seri-ye Bâlmer (#)
Fr.: série de Balmer
A series of hydrogen → spectral lines
(Hα, Hβ, Hγ, and others) that lies in the visible
portion of the spectrum and results when electrons from upper
→ energy levels (n > 2) undergo
→ transition to n =
Fr.: série de Brackette
A series of lines in the infrared spectrum of atomic hydrogen due to electron jumps between the fourth and higher energy levels (Br α has wavelength 4.052 μm, Br γ 2.166 μm).
Named after the American physicist Frederick Brackett (1896-1980); → series.
complex Fourier series
seri-ye Fourier-ye hamtâft
Fr.: série de Fourier complexe
The complex notation for the → Fourier series of a function f(x). Using → Euler's formulae, the function can be written in cimplex form as f(x) = Σ cn einx (summed from -∞ to ∞), where the → Fourier coefficients are cn = (1/2π)∫ f(x) e-inx dx (integral from -π to +π).
→ complex; → Fourier series.
Fr.: série dominée
A → series if each of its → terms does not exceed, in absolute value, the corresponding term of some convergent numerical series with positive terms.
seri-ye karânmand (#)
Fr.: série finie
A sum a1 + a2 + a3 + · · · + aN, where the ai's are real numbers. In terms of Σ-notation, it is written as a1 + a2 + a3 + · · · + aN = Σ (n = 1 to N). See also → infinite series.
Fr.: séries Fourier
A mathematical tool used for decomposing a → periodic function
into an infinite sum of sine and cosine functions. The general form of the
Fourier series for a function f(x) with period 2π is:
→ Fourier analysis; → series.
Fr.: série harmonique
Overtones whose frequencies are integral multiples of the → fundamental frequency. The fundamental frequency is the first harmonic.
Fr.: série de Humphreys
A series of → spectral lines in the → infrared spectrum of → neutral hydrogen emitted by electrons in → excited states transitioning to the level described by the → principal quantum number n = 6. It begins at 12368 nm (Hu α 12.37 microns) and has been traced to 3281.4 nm (3.28 microns).
Named after Curtis J. Humphreys (1898-1986), American physicist; → series.
seri-ye bikarân (#)
Fr.: série infinie
A series with infinitely many terms, in other words a series that has no last term, such as 1 + 1/4 + 1/9 + 1/16 + · · · + 1/n2 + ... . The idea of infinite series is familiar from decimal expansions, for instance the expansion π = 3.14159265358979... can be written as π = 3 + 1/10 + 4/102 + 1/103 + 5/104 + 9/105 + 2/106 + 6/107 + 5/108 + 3/109 + 5/1010 + 8/1011 + ... , so π is an "infinite sum" of fractions. See also → finite series.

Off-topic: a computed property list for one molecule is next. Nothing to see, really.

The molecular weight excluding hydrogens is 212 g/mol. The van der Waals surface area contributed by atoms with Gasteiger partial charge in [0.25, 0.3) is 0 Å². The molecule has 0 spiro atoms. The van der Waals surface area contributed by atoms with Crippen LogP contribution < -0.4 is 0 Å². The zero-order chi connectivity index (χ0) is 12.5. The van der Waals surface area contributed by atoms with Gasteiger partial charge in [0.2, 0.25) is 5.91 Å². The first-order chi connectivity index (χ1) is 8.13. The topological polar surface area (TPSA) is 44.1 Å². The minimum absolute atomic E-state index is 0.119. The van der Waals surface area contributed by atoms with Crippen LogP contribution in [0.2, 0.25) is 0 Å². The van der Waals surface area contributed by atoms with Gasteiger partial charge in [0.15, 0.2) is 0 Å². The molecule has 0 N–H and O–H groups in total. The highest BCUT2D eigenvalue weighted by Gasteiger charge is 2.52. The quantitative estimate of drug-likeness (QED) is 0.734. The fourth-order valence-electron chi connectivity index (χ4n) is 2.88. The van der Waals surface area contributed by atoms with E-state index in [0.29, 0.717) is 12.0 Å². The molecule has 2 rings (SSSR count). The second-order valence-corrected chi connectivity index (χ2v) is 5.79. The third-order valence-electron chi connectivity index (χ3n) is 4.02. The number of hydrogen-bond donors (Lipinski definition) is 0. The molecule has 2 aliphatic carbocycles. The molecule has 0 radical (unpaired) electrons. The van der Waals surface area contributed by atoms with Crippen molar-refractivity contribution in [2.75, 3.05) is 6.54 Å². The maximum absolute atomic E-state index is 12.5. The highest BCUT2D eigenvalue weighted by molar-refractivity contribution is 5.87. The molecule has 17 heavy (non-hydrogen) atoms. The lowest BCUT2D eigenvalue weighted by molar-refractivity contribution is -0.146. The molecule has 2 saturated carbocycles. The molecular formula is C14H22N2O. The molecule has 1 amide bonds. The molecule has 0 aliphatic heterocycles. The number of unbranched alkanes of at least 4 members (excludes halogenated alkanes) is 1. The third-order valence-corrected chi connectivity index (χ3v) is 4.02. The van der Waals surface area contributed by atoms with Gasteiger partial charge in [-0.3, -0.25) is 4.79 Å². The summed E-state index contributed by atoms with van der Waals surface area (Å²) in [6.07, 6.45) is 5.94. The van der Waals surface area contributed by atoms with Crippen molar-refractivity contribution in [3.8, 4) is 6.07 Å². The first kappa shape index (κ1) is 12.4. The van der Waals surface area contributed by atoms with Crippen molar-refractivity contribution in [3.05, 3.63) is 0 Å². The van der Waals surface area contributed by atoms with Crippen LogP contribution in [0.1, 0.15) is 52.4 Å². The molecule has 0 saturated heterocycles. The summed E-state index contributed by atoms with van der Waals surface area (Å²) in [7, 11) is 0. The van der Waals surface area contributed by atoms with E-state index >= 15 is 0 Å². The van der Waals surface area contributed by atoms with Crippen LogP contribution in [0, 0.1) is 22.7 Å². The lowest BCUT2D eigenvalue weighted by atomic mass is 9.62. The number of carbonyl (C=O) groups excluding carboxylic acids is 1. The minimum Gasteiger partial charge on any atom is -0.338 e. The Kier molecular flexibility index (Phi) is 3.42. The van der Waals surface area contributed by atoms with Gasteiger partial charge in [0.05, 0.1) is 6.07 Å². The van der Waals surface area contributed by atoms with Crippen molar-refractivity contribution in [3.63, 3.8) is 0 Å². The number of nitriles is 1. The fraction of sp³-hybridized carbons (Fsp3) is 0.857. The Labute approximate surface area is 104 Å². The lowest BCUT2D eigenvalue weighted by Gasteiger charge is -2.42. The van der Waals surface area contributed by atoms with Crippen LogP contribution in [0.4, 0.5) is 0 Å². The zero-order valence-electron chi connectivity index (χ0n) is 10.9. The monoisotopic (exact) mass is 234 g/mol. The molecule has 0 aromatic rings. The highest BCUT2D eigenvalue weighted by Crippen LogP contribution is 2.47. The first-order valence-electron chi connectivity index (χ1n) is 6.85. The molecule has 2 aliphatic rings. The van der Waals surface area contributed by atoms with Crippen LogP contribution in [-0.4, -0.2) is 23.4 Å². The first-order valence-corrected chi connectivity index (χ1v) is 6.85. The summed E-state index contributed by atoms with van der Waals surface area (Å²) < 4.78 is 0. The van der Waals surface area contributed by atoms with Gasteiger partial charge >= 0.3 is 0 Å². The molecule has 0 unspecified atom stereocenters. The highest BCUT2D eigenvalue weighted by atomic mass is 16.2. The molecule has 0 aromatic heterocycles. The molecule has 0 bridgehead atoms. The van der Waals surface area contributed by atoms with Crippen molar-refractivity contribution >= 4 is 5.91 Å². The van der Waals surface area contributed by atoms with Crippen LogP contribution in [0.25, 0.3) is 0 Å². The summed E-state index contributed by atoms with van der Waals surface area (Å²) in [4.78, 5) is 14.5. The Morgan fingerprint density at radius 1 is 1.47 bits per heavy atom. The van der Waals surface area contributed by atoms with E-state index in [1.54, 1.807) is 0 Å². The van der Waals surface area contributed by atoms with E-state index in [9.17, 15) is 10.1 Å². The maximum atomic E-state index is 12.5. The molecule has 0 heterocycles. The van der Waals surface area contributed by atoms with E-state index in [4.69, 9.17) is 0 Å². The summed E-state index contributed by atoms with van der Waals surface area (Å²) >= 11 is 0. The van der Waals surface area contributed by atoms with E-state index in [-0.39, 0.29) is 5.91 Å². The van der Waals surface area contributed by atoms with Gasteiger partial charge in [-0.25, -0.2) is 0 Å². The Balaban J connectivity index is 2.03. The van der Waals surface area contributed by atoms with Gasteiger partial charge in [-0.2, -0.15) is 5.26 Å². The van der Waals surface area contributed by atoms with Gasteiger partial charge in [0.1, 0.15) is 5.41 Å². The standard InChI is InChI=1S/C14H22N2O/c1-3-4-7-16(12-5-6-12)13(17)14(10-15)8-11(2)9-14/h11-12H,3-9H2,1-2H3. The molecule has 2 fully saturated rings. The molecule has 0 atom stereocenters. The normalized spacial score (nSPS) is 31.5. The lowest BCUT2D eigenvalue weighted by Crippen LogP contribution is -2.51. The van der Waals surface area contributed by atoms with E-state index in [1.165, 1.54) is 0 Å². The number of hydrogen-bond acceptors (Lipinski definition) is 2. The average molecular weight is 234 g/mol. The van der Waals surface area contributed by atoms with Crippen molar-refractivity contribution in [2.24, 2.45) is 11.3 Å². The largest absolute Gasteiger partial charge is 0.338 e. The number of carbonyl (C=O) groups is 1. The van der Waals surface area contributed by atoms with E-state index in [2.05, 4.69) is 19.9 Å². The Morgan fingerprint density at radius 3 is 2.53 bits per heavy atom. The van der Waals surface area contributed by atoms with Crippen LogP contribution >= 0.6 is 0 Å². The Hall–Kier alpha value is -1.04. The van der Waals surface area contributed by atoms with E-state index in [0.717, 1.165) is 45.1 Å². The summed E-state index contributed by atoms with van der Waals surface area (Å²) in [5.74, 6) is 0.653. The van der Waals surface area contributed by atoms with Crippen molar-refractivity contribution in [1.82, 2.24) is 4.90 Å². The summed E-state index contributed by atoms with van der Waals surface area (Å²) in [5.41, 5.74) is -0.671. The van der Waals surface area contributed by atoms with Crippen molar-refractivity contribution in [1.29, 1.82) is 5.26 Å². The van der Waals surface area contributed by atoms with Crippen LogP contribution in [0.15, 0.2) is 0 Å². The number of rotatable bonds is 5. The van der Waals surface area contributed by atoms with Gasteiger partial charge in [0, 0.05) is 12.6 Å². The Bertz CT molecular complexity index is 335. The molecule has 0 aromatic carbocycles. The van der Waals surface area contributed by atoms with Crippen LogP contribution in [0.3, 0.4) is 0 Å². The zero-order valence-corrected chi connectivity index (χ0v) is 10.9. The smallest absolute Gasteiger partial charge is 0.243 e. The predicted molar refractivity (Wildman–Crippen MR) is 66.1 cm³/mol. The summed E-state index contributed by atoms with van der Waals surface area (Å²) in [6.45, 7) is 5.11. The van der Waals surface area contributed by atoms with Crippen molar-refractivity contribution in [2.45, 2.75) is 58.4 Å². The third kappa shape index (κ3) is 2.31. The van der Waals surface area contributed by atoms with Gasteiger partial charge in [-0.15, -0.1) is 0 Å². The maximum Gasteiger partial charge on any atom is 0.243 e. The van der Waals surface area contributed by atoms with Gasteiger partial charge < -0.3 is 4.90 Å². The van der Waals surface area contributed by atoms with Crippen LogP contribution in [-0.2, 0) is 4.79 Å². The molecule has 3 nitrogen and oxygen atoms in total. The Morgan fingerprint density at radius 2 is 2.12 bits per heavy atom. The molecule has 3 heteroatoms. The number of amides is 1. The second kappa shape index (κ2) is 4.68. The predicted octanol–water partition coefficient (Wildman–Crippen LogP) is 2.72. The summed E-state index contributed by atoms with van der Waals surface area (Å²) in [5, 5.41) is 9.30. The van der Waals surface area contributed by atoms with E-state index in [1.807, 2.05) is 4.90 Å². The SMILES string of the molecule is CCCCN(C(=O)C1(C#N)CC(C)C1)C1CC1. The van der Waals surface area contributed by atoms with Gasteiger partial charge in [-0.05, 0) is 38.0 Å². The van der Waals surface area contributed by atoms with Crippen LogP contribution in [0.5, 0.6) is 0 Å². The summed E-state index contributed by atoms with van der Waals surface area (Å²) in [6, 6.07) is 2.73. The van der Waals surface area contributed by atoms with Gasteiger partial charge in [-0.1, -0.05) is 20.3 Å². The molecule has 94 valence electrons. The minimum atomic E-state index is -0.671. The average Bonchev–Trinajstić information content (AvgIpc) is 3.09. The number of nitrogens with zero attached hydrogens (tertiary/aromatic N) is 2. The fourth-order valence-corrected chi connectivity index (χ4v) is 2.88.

seri-ye Lyman (#)
Fr.: séries de Lyman
A series of lines in the spectrum of hydrogen, emitted when electrons jump from outer orbits to the first orbit. The Lyman series lies entirely within the ultraviolet region. The brightest lines are Lyman-alpha at 1216 Å, Lyman-beta at 1026 Å, and Lyman-gamma at 972 Å.
Fr.: série de Maclaurin
A → Taylor series that is expanded about the reference point zero.
Named after Colin Maclaurin (1698-1746), a Scottish mathematician.
multivariate time series
seri-ye zamâni-ye basvartâ
Fr.: série temporelle multivariée
A → time series consisting of two or more → univariate time series which share the same time period. As an example, if we record wind velocity and wind direction at the same instant of time, we have a multi-variate time series, specifically a bivariate one.
→ multivariate; → time; → series.
seri-ye Paschen (#)
Fr.: série de Paschen
The spectral series associated with the third energy level of the hydrogen atom. The series lies in the infrared, with Pα at 18,751 Å, and Paschen limit at 8204 Å.
In honor of Friedrich Paschen (1865-1947), German physicist; → series.
Fr.: série de Pfund
A series of lines in the infrared spectrum of atomic hydrogen whose representing transitions between the fifth energy level and higher levels.
After August Herman Pfund (1879-1949), an American physicist and spectroscopist; → series.
seri-ye Pikering (#)
Fr.: série de Pickering
A series of → spectral lines of → singly ionized helium, observed in very hot → O-type and → Wolf-Rayet stars associated with transitions between the → energy level with → principal quantum number n = 4 and higher levels: n = 4-5 (10124 Å), n = 4-7 (5412 Å), n = 4-9 (4541 Å), n = 4-9 (4522 Å), and n = 4-11 (4200 ˚). The 4-6 (6560 Å) and 4-8 (4859 Å) transitions were originally not included in this series because they coincided with the hydrogen → Balmer series of lines and were thus obscured.
In honor of Edward C. Pickering (1846-1919), American astronomer and physicist; → series.
seri-ye tavâni (#)
Fr.: série de puissance
A series in which the terms contain regularly increasing powers of a variable. In general, a0 + a1x + a2x2 + ... + anxn, where a0, a1, etc. are constants.
seri (#), rise (#)
1) Math.: A sequence of numbers or mathematical expressions such as the
n-th term may be written down in general form, and any
particular term (say, the r-th) may be obtained by substituting
r for n; e.g. xn is the general term of the series
1, x, x2, x3, ..., xn.
From L. series "row, chain, series," from serere "to join, link, bind together," from PIE base *ser- "to line up, join."
Seri, loan from Fr., as above.
Fr.: série spectrale
Spectral lines or group of lines occurring in sequence.
stationary time series
seri-ye zamâni-ye istvar
Fr.: série temporelle stationnaire
A → time series if it obeys the following criteria: 1) Constant → mean over time (t). 2) Constant → variance for all t, and 3) The → autocovariance function between Xt1 and Xt2 only depends on the interval t1 and t2.
→ stationary; → time; → series.
seri-ye Taylor (#)
Fr.: série de Taylor
A series expansion of an infinitely differentiable function about a point a: Σ (1/n!) (x - a) n f n (a), where fn(a) is the n-th derivative of f at a, and the sum over n = 0 to ∞. If a = 0 the series is called a → Maclaurin series.
Named for the English mathematician Brook Taylor (1685-1731); → series.